Gilt litters can represent as much as 22% of all litters farrowed on a commercial sow farm. Therefore, improvements in gilt productivity will impact the overall reproductive performance of the entire sow herd. Prior to entering the breeding phase, gilts will need to be appropriately managed in a gilt development program that ensures proper growth and body composition, health, and pubertal maturation. The establishment of a management program to effectively stimulate puberty attainment from a smaller pool of replacement gilts is economically beneficial to a sow farm. Effective management of gilts improves the utilization of floor space, labor and flow of service-eligible gilts within the gilt facility. The single most important factor to stimulate early puberty in gilts is boar exposure. The Swine Research and Technology Center at the University of Alberta has designed an area in the gilt development unit called the BEAR (Boar Exposure Area). A schematic drawing of the BEAR is indicated in Figure 1.


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References

Evaluating Performance and Management Practices in Pork Production

Publish Date: 07/19/2006

Strategies to identify and correct production situations that limit animal performance in a given environment and/or limit profit for the operation can be developed through the routine evaluation of the enterprise.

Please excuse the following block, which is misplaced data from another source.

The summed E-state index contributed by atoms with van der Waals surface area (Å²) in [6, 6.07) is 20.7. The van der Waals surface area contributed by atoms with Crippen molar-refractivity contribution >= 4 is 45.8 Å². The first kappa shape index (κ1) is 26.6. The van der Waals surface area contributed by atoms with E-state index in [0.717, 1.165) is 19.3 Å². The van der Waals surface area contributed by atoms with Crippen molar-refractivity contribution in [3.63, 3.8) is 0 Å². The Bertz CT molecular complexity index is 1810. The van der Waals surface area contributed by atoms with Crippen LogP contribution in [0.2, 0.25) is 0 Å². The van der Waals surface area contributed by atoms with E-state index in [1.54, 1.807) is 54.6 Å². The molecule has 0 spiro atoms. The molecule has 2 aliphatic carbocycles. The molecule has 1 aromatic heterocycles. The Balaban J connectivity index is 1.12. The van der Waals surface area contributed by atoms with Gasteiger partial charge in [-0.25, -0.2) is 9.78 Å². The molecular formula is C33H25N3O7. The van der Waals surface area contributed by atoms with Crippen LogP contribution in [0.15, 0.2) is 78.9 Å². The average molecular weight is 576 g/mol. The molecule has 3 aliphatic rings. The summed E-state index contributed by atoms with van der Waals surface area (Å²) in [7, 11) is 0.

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Factsheets

Semen Collection, Evaluation

Publish Date: 06/03/2006

Boars generally show an interest in mounting stationary objects. Therefore, an estrous female is not required when collecting semen to be used for artificial insemination (AI). Adjustable height mounting dummies can easily be made or purchased from a supplier of AI equipment. Basic requirements for a good mounting dummy include appropriate height for mounting and straddling of the boar’s forequarters, structural stability, and durability. Good footing around the dummy is essential to aid the boar in mounting and thrusting, and in the semen collection process. Rubber matting material with openings is a popular choice because it provides for good footing, resiliency to constant use, non-absorbency, and ease of cleaning between uses.


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Factsheets

Using real-time ultrasound for pregnancy in swine

Publish Date: 06/03/2006

Sows that fail to establish and maintain pregnancy fail to cover costs associated with their daily maintenance and housing. Pregnancy diagnosis can help to: 1) minimize costs associated with nonproductive days (NPDs), 2) maintain correct number of sows for farrowing crates, 3) identify open females for rebreeding or culling, 4) prevent unintended culling of pregnant sows, 5) identify the timing and extent of reproductive failure, and 6) help predict future pig flow [(1)].


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Factsheets

Pregnancy Diagnosis in Swine

Publish Date: 06/03/2006

Non-pregnant, non-lactating females decrease the reproductive efficiency of swine operations. They generate production costs and occupy space in breeding and gestation facilities, yet they do not participate actively in the production of piglets. As a result, producers invest time and money with essentially no opportunity for return each day that these females remain in the herd.